I’m certain almost all of my friends have had a similar experience as this when they were in college or graduate school.  What is most puzzling to me is not her comments, but how comfortable she felt in sending it out as an e-mail to those she believed also shared her views.  I’ll give her the benefit of the doubt and say maybe she was testing out the Socratic method or refining her logical reasoning skills.  Whatever her rationale, though troubling to some, it is a good reminder to keep in mind that some people like this law student (who could have been my classmate, co-worker or friend) really think of me as inferior to them despite my accomplishments.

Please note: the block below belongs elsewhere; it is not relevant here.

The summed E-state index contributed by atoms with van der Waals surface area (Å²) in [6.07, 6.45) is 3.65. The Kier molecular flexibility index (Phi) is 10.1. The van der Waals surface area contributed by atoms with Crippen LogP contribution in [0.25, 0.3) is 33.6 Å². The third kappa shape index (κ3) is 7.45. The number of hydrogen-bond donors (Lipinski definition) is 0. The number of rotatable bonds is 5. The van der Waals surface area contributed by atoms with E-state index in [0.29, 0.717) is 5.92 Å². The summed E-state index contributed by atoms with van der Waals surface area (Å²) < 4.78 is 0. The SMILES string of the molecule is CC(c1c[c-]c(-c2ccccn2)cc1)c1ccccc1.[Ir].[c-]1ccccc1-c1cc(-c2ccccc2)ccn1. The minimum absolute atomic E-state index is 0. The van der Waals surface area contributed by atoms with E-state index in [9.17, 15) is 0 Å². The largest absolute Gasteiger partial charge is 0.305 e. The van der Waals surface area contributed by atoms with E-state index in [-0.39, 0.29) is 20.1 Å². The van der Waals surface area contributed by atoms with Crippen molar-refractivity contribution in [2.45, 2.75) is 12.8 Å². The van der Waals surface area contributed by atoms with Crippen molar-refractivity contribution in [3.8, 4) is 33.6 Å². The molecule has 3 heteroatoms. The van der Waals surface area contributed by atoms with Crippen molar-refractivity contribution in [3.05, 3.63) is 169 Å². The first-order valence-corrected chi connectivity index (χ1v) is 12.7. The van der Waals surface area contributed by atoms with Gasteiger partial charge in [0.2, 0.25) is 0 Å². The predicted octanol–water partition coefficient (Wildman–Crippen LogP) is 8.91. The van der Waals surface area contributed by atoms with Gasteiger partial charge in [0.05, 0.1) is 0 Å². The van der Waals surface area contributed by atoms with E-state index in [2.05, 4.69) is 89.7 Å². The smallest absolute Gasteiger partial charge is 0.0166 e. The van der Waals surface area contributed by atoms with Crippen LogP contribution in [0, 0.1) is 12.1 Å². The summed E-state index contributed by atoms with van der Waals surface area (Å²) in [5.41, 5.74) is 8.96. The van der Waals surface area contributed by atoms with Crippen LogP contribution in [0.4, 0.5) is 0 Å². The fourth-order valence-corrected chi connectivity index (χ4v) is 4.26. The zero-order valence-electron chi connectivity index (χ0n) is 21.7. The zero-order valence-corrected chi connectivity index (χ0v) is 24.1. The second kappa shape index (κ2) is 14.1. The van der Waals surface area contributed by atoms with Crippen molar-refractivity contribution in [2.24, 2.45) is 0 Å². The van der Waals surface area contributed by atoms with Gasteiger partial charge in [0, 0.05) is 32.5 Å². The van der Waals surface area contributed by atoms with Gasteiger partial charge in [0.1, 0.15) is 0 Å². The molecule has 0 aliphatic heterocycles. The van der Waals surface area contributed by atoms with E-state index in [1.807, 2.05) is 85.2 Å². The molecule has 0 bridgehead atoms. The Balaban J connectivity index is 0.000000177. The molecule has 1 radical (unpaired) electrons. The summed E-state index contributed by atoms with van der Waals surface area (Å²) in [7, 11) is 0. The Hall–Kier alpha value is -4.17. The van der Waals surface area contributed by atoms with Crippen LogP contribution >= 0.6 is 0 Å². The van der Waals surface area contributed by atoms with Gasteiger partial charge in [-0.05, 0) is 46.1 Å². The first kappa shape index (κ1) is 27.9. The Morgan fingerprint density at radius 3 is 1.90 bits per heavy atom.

So what should we do when we encounter people like this law student?  We could expose the person and her comments for their stupidity and recklessness.  I’m not sure what that accomplishes other than the usual public apology and deep remorse for a statement that she probably would not have felt bad about had it not gone public.  On the other hand, we could brush our shoulders off and keep it moving while never losing sight of the fact that racism and ignorance is still prevalent despite how educated someone becomes.  This is what Black people are up against, so we don’t have the luxury of falling short or not living up to our fullest potential.  Symposiums, debates, books, race forums and banter that seemingly fizzles once the dust clears, is one way of confronting her statements.  However, challenging ourselves to be our best despite the obstacles is one way to dispel this foolish myth.